The results of this tectonic shift are beginning to be apparent. Last year Ford announced that it would be shifting jobs from China and Mexico back to the US. Caterpillar, another large manufacturer, is paying $120 million to build a plant in Texas to make excavators — most of which it currently produces in Japan. These companies, among others, have decided that the threat of rising oil prices outweighs the promise of lower labor costs. By moving production closer to home, they hope to offset higher labor costs with significantly shorter supply lines, limiting shipping costs.

This shift should be beneficial to the US economy, and should offer many opportunities for both the US and local communities to capture value, should they act proactively. Driven by simple economics, the manufacturing sectors of the US and Western Europe will not recover to their pre-1990 peak; it’s far more likely that places like Mexico, Eastern Europe, and other geographically-proximate but lower cost regions will become regional manufacturing hubs. However, proactive policy steps can ensure that the US captures as much of this shifting productivity as possible.

High-level policy makers have noticed this trend, and are starting to act accordingly. In his recent State of the Union, President Obama called for a wide range of policies to attract manufacturers to the US and create jobs. These included trade enforcement measures, business tax breaks, worker training programs, and increased R&D spending. These policies are certainly positive steps, and will help to attract investment and jobs back to the US.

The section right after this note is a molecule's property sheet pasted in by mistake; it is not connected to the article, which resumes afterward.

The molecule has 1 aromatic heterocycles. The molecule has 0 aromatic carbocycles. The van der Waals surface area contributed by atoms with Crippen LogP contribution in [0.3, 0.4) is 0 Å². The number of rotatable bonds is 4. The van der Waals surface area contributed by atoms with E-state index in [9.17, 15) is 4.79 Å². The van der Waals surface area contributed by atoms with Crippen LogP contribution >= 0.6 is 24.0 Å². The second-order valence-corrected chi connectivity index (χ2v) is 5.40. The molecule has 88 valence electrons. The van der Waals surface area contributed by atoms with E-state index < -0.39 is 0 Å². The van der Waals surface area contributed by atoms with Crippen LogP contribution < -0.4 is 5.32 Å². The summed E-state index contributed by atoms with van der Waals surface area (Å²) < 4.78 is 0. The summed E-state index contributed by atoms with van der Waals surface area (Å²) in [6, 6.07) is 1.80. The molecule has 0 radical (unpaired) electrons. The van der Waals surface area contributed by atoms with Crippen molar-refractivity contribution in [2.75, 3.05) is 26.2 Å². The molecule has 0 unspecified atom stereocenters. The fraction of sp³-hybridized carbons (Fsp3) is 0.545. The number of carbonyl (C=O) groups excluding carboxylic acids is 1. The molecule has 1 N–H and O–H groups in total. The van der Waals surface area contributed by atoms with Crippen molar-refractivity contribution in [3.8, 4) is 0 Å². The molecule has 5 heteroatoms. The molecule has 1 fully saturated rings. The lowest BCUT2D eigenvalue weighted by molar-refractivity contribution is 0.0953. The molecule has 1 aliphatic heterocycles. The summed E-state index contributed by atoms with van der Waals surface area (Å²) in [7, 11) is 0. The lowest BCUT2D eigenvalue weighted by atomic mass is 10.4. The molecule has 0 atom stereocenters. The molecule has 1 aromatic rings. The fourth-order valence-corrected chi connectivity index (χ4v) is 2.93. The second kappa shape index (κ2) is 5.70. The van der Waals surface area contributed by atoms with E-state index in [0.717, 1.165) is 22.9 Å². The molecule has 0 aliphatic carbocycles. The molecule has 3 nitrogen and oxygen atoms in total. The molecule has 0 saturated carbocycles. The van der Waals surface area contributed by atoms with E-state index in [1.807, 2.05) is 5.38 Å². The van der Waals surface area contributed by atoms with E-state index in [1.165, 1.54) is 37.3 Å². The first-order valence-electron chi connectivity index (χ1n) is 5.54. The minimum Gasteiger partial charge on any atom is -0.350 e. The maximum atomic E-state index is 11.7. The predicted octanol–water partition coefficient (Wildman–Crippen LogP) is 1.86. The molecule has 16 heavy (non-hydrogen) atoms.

In the long run, however, these policies may miss the point. Make no mistake — unless we discover a cheap and limitless source of power to replace petroleum, the future of globalization is going to be predominantly local. Over the next several decades markets will look increasingly inwards. It will no longer be possible or cost-effective to mine metals in Africa for shipment to Asia for assembly & delivery to the US or Europe.

This is a shift that is to be welcomed warily. Rising energy prices and increasingly scarce resources certainly threaten our modern lifestyle and consumption patterns. But it may be the case that that the resulting shift to a more local economy limits environmental impacts, creates jobs, and potentially raises standards of living — if it’s handled properly. Any policy response to this shift should aim to mitigate the damage done by higher energy prices while maximizing the benefits of a more local economy and lifestyle.

Due to this shift, we might soon live to see a world where “Made in the USA” is neither stigma nor oddity, but merely a fact of life. Your shirt will be made in Richmond, not Bangalore, and your food will be grown much closer to home. This shift will take decades, but, if things continue on their current path, it is probably inexorable. “Locavore” may soon no longer be a unique label, but an accurate description of our entire society.